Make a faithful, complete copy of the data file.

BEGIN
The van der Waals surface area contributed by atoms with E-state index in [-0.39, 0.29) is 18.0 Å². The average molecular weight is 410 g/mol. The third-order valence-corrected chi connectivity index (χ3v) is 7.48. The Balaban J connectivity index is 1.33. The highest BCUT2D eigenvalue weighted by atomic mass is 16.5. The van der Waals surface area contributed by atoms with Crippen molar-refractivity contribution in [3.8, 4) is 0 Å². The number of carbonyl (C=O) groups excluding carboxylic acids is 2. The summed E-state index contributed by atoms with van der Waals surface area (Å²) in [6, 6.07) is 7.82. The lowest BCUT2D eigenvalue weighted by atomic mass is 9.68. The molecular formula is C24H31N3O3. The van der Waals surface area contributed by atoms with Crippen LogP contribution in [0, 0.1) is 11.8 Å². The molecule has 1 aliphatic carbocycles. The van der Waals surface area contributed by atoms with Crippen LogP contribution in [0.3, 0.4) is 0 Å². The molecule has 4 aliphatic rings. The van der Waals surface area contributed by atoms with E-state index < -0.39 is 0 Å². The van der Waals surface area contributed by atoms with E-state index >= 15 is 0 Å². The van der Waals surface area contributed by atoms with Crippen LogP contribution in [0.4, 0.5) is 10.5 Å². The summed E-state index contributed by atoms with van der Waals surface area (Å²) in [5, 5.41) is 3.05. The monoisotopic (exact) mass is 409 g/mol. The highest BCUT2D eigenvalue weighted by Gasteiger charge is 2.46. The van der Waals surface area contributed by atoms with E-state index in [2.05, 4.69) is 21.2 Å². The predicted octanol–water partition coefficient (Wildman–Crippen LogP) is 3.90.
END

The van der Waals surface area contributed by atoms with E-state index in [-0.39, 0.29) is 18.0 Å². The average molecular weight is 410 g/mol. The third-order valence-corrected chi connectivity index (χ3v) is 7.48. The Balaban J connectivity index is 1.33. The highest BCUT2D eigenvalue weighted by atomic mass is 16.5. The van der Waals surface area contributed by atoms with Crippen molar-refractivity contribution in [3.8, 4) is 0 Å². The number of carbonyl (C=O) groups excluding carboxylic acids is 2. The summed E-state index contributed by atoms with van der Waals surface area (Å²) in [6, 6.07) is 7.82. The lowest BCUT2D eigenvalue weighted by atomic mass is 9.68. The molecular formula is C24H31N3O3. The van der Waals surface area contributed by atoms with Crippen LogP contribution in [0, 0.1) is 11.8 Å². The molecule has 1 aliphatic carbocycles. The van der Waals surface area contributed by atoms with Crippen LogP contribution in [0.3, 0.4) is 0 Å². The molecule has 4 aliphatic rings. The van der Waals surface area contributed by atoms with E-state index < -0.39 is 0 Å². The van der Waals surface area contributed by atoms with E-state index >= 15 is 0 Å². The van der Waals surface area contributed by atoms with Crippen LogP contribution in [0.4, 0.5) is 10.5 Å². The summed E-state index contributed by atoms with van der Waals surface area (Å²) in [5, 5.41) is 3.05. The monoisotopic (exact) mass is 409 g/mol. The highest BCUT2D eigenvalue weighted by Gasteiger charge is 2.46. The van der Waals surface area contributed by atoms with E-state index in [2.05, 4.69) is 21.2 Å². The predicted octanol–water partition coefficient (Wildman–Crippen LogP) is 3.90.